For the most part, the content with the book is supported by current practices and many relevant examples. However, some of the examples, particularly those within the case studies can be outdated. Being that the book was written in 2019, it is likely missing vital examples and case studies from 2020 and 2021.

The book flows well and is written in a manner that is easily understood by undergraduate students.

Each chapter is set up in a similar fashion, making it easy for the reader to navigate the material. Along with this, each chapter has appropriate examples and exercises that correspond with the covered material.

Modularity rating: 4

The book is extensive, but each chapter is easily navigated by students. It would be very doable for instructors to piece together important information, or prioritize chapters without disrupting the students. The textbook is very lengthy, as are many Organizational Behavior texts, so it may be difficult for each chapter to be covered during a semester. However, due to the fact that each chapter is easily and readily divisible into smaller sections, or subsections, instructors can prioritize the information they would like to cover.

The organization of the textbook is clear and logical. There are proper transitions so the students are aware regarding what they should expect next.

Navigation is very easy for students to use. There are very few, if any, distractions throughout the text.

No grammatical errors were found throughout the text.

Great examples are used throughout the text to highlight cultural diversity within the workplace.

Overall, this is a great text for undergraduate Organizational Behavior courses. It is well written, offers many opportunities for students to apply their knowledge, and also covers a diverse range of topics.

Reviewed by Amanda Hinojosa, Assistant Professor, Howard University on 4/13/21

This book covers all of the topics one might expect from an Organizational Behavior course. Where it seems to differ from other Organizational Behavior books is the level of attention devoted to topics (some might for example focus less on... read more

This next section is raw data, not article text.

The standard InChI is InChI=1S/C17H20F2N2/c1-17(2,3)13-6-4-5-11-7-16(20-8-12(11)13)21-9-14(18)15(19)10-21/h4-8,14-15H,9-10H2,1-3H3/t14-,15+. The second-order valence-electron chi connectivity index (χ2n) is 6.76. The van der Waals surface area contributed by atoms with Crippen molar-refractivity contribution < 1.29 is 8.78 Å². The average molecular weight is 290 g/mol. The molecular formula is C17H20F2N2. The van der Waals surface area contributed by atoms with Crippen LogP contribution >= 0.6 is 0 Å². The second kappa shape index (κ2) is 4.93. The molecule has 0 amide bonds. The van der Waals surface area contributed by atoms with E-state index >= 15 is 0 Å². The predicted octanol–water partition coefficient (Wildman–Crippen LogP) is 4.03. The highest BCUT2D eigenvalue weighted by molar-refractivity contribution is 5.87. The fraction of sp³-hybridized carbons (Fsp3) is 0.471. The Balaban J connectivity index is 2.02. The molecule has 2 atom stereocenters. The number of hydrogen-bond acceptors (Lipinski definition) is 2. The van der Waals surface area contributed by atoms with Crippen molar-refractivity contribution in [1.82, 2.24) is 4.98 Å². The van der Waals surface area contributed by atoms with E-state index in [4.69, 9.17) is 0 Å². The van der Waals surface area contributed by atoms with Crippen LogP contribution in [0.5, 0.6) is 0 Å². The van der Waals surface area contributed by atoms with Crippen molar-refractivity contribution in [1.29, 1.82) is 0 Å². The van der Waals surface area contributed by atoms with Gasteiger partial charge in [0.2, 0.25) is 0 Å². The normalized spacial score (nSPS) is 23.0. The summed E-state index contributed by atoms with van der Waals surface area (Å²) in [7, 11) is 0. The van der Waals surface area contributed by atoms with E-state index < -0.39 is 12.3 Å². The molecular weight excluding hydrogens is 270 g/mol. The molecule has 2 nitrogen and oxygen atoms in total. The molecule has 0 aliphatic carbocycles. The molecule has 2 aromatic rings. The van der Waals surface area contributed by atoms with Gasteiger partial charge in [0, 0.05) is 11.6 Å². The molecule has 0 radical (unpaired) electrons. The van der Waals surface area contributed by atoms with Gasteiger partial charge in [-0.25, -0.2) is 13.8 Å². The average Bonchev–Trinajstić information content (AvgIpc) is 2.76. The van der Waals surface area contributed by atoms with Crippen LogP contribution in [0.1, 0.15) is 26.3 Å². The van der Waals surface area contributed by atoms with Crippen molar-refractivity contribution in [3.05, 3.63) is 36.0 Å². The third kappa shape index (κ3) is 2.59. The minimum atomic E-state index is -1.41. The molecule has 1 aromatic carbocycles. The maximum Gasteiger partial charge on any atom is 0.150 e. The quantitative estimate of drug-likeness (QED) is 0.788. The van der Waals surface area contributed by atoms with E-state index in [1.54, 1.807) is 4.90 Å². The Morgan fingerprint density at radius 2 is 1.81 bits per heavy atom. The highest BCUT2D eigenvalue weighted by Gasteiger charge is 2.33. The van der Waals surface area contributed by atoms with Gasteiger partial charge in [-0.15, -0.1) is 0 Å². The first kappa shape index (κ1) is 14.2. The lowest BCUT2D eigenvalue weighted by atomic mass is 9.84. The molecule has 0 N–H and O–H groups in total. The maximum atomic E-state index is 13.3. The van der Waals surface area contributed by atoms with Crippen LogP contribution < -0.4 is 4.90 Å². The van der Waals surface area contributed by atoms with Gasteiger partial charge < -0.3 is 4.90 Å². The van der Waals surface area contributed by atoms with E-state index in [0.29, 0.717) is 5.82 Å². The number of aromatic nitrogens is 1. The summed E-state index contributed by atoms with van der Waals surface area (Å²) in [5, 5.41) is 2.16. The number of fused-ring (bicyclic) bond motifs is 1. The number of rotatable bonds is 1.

This book covers all of the topics one might expect from an Organizational Behavior course. Where it seems to differ from other Organizational Behavior books is the level of attention devoted to topics (some might for example focus less on negotiation, while this book has a chapter on it; other books might have a chapter devoted just to individual differences, while this one focuses on individual differences and perception within one chapter).

The book contains accurate discussion of concepts, theories, and application.

The book has several case studies (usually one at the beginning and end of each chapter). These are great, but over time they may be a bit dated, for example if they reference a CEO of a company who is no longer the CEO of that company. However, users could create their own follow-up questions that account for what has happened since the case was written. Alternatively. if any future updates were made to this content, readers could benefit from a standard set of questions to add to the end of each case that would encourage the instructor and students to find out more to see if the implications of that case still apply based on the newer information on the company/CEO/manager described. For example, they use the case of Indra Nooyi as CEO of Pepsi and talk about her as though she is currently the CEO, but her tenure as CEO ended in 2018.

The book is easy to read and all terms are appropriately explained and defined.

There is not much of an underlying framework that requires terms to be used from one chapter to the next (e.g. there are not many cases where something is defined early on and then revisited later in the book). In other words, the chapter numbers don't imply sequence so there is enough consistency across chapters to allow for users to skip around the book and still have the relevant information within that chapter without having to consult other sections to understand. There is consistency in the way each chapter is presented and the supplementary points in each. I describe more about this consistency in organization in the modularity and organization sections.